It's been a while since I highlighted an excellent year in film and now seems like a good time for it after a rather disappointing year at the movies in 2009. This time I'll be looking at 1999, a particularly rich cinematic year, though you might not know it from the nominees for Best Picture:
American Beauty: a film that I like but that I have a few issues with
The Cider House Rules: a decent movie, exactly the kind of middle of the road picture that the Academy tends to favour
The Green Mile: a movie that didn't leave much of an impression on me, but that a lot of other people seem to love
The Insider: Russell Crowe's breakthrough film which, I must confess, I have never gotten around to seeing
The Sixth Sense: the populist choice, a film that doesn't quite hold up ten years later - though, in fairness, that's due largely to the number of times it's been parodied and riffed on since its release.
None of these are bad movies (I'm making an assumption about The Insider, of course), but when you consider some of the absolutely extraordinary work that came out in 1999, it's hard not to think of the Academy's picks as a watered down version of the year's best. Some of the other films that came out that year:
Being John Malkovich: a personal favourite of mine and the film that really announced Charlie Kaufman as a writer (and now director) to watch out for. Not content to rest on the laurels of a mind bending, cleverly written screenplay, the film also boasts several great performances, including one from John Malkovich himself, who proves to be a really good sport.
Boys Don't Cry: Kimberley Pierce's brutal but also sensitive depiction of the life and death of Brandon Teena made a star of Hilary Swank and solidified Chloe Sevigny's place as an indie It Girl. It's a terrific, haunting film.
Dogma: Kevin Smith's best film. He's fond of saying that his work is built on a foundation of "dick and fart jokes," but this one proves that he runs a lot deeper intellectually. In his tale of fallen angels, he manages to be subversive and challenging without ever forgetting to be funny.
Fight Club: David Fincher's robust meditation on manhood in the 20th century sparked a lot of controversy when it first came out but has stood the test of time. It features one of Brad Pitt's most interesting performances and is arguably Fincher's best work to date.
Magnolia: A friend once described this movie as "all climax" and I can think of no better way to characterize it. Paul Thomas Anderson's follow-up to Boogie Nights is a whirlwind of a movie with energy to spare. It will leave you breathless.
Office Space: Has any film ever more accurately captured the spirit (if not necessarily the reality) of working in an office? It's one of the best comedies to come out of the 90s.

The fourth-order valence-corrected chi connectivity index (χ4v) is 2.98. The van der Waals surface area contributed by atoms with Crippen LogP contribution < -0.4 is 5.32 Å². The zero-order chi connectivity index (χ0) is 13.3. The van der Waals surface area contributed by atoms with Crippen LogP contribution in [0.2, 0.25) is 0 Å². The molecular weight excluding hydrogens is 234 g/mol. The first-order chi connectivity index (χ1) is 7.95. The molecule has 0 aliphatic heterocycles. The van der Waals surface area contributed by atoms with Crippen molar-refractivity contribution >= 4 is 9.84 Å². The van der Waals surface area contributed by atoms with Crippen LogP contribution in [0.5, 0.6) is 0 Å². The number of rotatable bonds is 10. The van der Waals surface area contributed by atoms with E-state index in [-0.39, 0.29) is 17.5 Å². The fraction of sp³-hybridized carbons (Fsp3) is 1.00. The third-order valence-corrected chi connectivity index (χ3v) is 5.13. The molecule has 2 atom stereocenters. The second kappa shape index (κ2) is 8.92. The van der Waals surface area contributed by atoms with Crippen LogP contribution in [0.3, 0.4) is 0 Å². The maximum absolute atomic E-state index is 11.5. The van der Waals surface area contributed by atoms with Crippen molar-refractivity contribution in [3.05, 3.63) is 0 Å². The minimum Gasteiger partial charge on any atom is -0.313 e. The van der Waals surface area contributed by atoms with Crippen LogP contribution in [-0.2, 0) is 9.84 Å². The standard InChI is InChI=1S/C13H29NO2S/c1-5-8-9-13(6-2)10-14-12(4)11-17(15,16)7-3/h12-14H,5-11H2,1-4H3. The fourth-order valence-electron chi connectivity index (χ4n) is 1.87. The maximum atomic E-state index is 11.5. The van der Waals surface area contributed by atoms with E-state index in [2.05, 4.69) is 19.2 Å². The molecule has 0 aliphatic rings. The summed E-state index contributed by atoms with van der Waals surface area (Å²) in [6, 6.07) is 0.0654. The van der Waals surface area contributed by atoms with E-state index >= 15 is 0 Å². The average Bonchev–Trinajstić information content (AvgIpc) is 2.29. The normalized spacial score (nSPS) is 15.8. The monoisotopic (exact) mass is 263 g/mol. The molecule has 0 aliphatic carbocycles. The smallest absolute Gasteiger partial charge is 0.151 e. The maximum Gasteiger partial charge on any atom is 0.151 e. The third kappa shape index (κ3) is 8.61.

Sweet and Lowdown: Ever since the early 90s, Woody Allen has been notoriously hit and miss. This film, featuring Oscar nominated performances from Sean Penn and Samantha Morton, is most definitely a hit and I count it as one of my favourite Allen flicks.
Three Kings: A great film about one of the least cinematically depicted wars of the 20th Century (the first Gulf War). Its exploration of wartime morality still resonates deeply today and the fact that it received absolutely no love from the Academy (not even for its truly great editing) underscores how off the ball they were that year.
Titus: I had to see this one a couple of times before I was really able to get a handle on its strange beauty. Julie Taymor's take on Shakespeare's play is a visual masterpiece.
The War Zone: A very dark and underrated film directed by Tim Roth. Its story of a family trying to keep its secrets suppressed nearly reaches the proportions of Greek Tragedy.
Foreign films released in 1999 were also particularly good and include:
All About My Mother: Pedro Almodovar's love letter to women, which took home the prize for Best Foreign Langauge Film and helped launch Penelope Cruz's stateside career.
Audition: I've actually never been able to make it all the way to the end of this film. Some day, however, I hope to work myself up to it because I truly admire what Takashi Miike accomplishes in the parts that I've seen.
Romance: Catherine Breillat's notorious, boundary pushing film is one of my favourites ever, let alone of 1999. It's a challenging and occassionally hard to watch movie, but also completely unforgettable.
Run, Lola, Run: Perhaps the only film from 1999 that's more high-energy than Magnolia. Tom Tykwer's three times a charm story is still highly watchable and enjoyable today.
Dick: Frank Langella got an Oscar nomination last year for his portrayal of Richard Nixon, but for my money Dan Hedaya will always be the definitive Tricky Dick. This hilarious and criminally underseen movie about uncoding the secrets of Watergate is a smart and sharp comedy.
Eyes Wide Shut: The great Stanley Kubrick's last film is perhaps more notable for the behind the scenes story than for its actual content. It's an uneven film, but also intriguing.
Star Wars: Episode 1: The Phantom Menace: For a certain segment of Star Wars fans, the release of this movie was the best thing ever. For others, it was the worst. A bloated and racially problematic film, it nevertheless grossed about a kagillion dollars.
The Talented Mr. Ripley: An underrated movie, if you ask me. Based on the novel of the same name by Patricia Highsmith, this exploration of the shifting possibilities of identity is engaging and engrossing.
So, what's your favourite film from 1999 - and have I left anything out?